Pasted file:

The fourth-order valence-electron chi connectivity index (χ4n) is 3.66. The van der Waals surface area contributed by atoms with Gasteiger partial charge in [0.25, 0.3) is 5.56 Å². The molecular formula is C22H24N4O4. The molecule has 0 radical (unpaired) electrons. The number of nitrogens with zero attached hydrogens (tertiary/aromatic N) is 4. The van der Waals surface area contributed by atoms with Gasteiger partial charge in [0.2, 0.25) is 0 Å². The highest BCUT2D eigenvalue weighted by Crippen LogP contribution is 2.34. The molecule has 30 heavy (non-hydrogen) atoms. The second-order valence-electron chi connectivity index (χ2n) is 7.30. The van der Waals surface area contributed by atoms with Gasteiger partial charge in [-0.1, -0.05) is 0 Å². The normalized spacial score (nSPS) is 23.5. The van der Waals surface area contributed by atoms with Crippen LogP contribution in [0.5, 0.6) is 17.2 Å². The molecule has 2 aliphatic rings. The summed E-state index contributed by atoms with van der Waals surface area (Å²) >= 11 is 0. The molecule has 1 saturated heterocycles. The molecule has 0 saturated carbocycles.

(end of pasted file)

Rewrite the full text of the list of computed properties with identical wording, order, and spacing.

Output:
The fourth-order valence-electron chi connectivity index (χ4n) is 3.66. The van der Waals surface area contributed by atoms with Gasteiger partial charge in [0.25, 0.3) is 5.56 Å². The molecular formula is C22H24N4O4. The molecule has 0 radical (unpaired) electrons. The number of nitrogens with zero attached hydrogens (tertiary/aromatic N) is 4. The van der Waals surface area contributed by atoms with Gasteiger partial charge in [0.2, 0.25) is 0 Å². The highest BCUT2D eigenvalue weighted by Crippen LogP contribution is 2.34. The molecule has 30 heavy (non-hydrogen) atoms. The second-order valence-electron chi connectivity index (χ2n) is 7.30. The van der Waals surface area contributed by atoms with Gasteiger partial charge in [-0.1, -0.05) is 0 Å². The normalized spacial score (nSPS) is 23.5. The van der Waals surface area contributed by atoms with Crippen LogP contribution in [0.5, 0.6) is 17.2 Å². The molecule has 2 aliphatic rings. The summed E-state index contributed by atoms with van der Waals surface area (Å²) >= 11 is 0. The molecule has 1 saturated heterocycles. The molecule has 0 saturated carbocycles.